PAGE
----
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Pink Pearl Apple: An Heirloom Surprise

by Joy Albright-Souza

Revised from an article originally published in The Santa Cruz Sentinel, August 2013.

Designing edible landscapes is a privilege. During the design process for an edible garden I am often asked what I enjoy most in my own garden. While there are a number of possible answers, when the subject is apples, I have to hand the top prize to the variety “Pink Pearl.”

Sometimes people think they know this rare variety, but usually they are thinking of an apple that’s pink on the outside, like the popular “Pink Lady.” But “Pink Pearl” is pink on the INSIDE. This memorable heirloom apple, which is being rediscovered by edible garden enthusiasts, exhibits an ancient color trait that really has to be seen to be appreciated.

The rosy flesh of the Pink Pearl apple is hidden inside the cream-colored skin. Photo by Joy Albright-Souza

The rosy flesh of the Pink Pearl apple is hidden inside the cream-colored skin. Photo by Joy Albright-Souza

The Pink Pearl apple was developed in northern California in 1944 by Albert Etter. It was developed from an older pink-fleshed apple variety named Surprise. The Surprise apple was thought to be originally from Turkey and brought to the US by German immigrants in the mid-1800s. It is now believed that Surprise may be a descendent of Malus “Niedzwetzkyana.” Etter grew out many seedlings from his pink-fleshed crosses, and selected the one that had the most favorable characteristics, which was offered to the public through the California Nursery Company in 1945.

A Unique Fruit

Like its luminous namesake, Pink Pearl is a thing of beauty. The cream-colored, unremarkable skin gives barely a blush as a hint to what lies beneath. The pink flesh inside, from my experience, can be the color of a soft delicate rose or a vivid swirl of crimson, depending on the individual apple, the time of maturity, and the seasonal conditions. The blossoms too are noteworthy for their dark fuchsia color, more like some crabapples, and are a lovely addition to any landscape.

People who have grown this apple can sometimes dismiss it as being mealy, but from my experience, that is only if you wait too long to pick them. On the central California coast they start to ripen in late July and are at their peak in August. They are most reliable when used early, while they are still somewhat sour. If you enjoy the more sweet-tart varieties, then they are delicious from an early stage. If you prefer sweeter apples, then they are still perfect for cooking and baking at this early stage, when you can add the amount of sugar you desire. Because they are useful early, they are terrific for harvesting over a relatively long period of time. This is an added benefit to a home orchard, where you might not want to deal with a lot of fruit at once.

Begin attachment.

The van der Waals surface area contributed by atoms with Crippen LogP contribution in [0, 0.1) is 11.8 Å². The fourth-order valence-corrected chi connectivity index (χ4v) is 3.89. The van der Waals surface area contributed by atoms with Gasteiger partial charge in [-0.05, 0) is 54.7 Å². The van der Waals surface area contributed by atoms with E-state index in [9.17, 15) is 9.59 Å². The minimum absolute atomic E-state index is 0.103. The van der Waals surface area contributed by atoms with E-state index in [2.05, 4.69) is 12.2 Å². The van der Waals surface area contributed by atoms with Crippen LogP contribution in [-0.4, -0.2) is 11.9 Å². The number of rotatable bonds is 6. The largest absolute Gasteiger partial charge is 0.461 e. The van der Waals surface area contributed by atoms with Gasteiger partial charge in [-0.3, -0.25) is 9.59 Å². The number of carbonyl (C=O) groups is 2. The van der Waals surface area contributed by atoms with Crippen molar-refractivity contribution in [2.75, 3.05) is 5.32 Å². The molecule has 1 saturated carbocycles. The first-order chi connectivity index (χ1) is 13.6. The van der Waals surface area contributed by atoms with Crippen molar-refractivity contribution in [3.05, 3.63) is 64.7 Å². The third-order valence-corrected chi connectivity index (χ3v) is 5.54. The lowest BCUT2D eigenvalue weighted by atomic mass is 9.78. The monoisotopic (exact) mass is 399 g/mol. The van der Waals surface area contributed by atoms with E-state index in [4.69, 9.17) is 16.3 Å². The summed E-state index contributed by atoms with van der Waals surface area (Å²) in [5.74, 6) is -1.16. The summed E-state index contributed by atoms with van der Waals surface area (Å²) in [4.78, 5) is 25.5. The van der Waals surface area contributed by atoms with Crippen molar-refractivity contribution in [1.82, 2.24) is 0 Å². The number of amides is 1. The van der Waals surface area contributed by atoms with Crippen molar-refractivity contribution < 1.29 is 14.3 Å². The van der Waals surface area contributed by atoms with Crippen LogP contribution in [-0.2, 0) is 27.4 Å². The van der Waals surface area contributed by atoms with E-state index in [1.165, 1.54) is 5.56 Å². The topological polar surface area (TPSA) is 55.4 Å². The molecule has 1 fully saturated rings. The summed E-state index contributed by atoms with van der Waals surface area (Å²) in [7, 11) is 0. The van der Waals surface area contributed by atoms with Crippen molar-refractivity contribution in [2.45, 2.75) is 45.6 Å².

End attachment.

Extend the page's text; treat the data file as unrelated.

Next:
Kids love their unusual color, and harvested right off the tree they add conversation-starting interest to any fresh use. Adding them to salads or fruit plates definitely features their remarkable beauty.  When not using them as fresh apples, I’ve found that the best way to preserve their color is to dry or freeze them. Adding them sliced or chopped to baked goods, like tarts, crumbles and pies, shows off their pink coloration in an inimitable way.

Pink Pearl apples last relatively long on the tree. Some years, I’ve harvested them over a six to eight week period. Often the later ones really sweeten up and stay crisp and juicy, but in some years they do get a bit mealy as they wait. I haven’t yet figured out what factors are influencing this, but they generally retain their beautiful coloration even into this later stage and can still be used for sauce and juice if they get too soft for your taste. They can last for up to eight weeks in cool storage, once they are picked.

Designing with Pink Pearl

These hardy apples don’t require any special care in the garden. My personal tree has been grown organically and without much help from me, since the beginning. Pink Pearl is dependable and less susceptible to disease than some of my more modern varieties. They are considered to be susceptible to scab, although I have not found this to be the case. For landscapers and homeowners who want to include this variety in their gardens, the tree care that is recommended for apples in your particular zone or area should be sufficient.

Siting these lovely trees in the landscape is easy. They take very well to summer pruning so they can fit perfectly into a small permaculture design as well as a more traditional orchard. They work well as an espalier, which dramatically increases their design usefulness, because they can fit nicely into two dimensions, against a wall or fence or by adding their framework to a garden border. They can be grafted to established rootstock to create interesting color mixes or take advantage of an occupied location. They can be somewhat self-fruitful, but work much better with a pollinizer, especially another early variety.

So whether you’re adding a little something to a fruit salad or planning an addition to an edible landscape, Pink Pearl Apple is a nice “surprise”.

Note on availability

Pink Pearl Apple trees are offered by Trees of Antiquity and shipped seasonally throughout the U.S.

Take a chance on some of Etter’s other pink-fleshed crosses, trademarked as Rossetta™ apples and offered for sale by Greenmantle Nursery, down the street from Etter’s original test orchard in Garberville, CA.

About the Author

Joy Albright-Souza is a garden designer specializing in sustainable landscapes. She shares her perspective on creating and enjoying gardens at and she can be reached by email at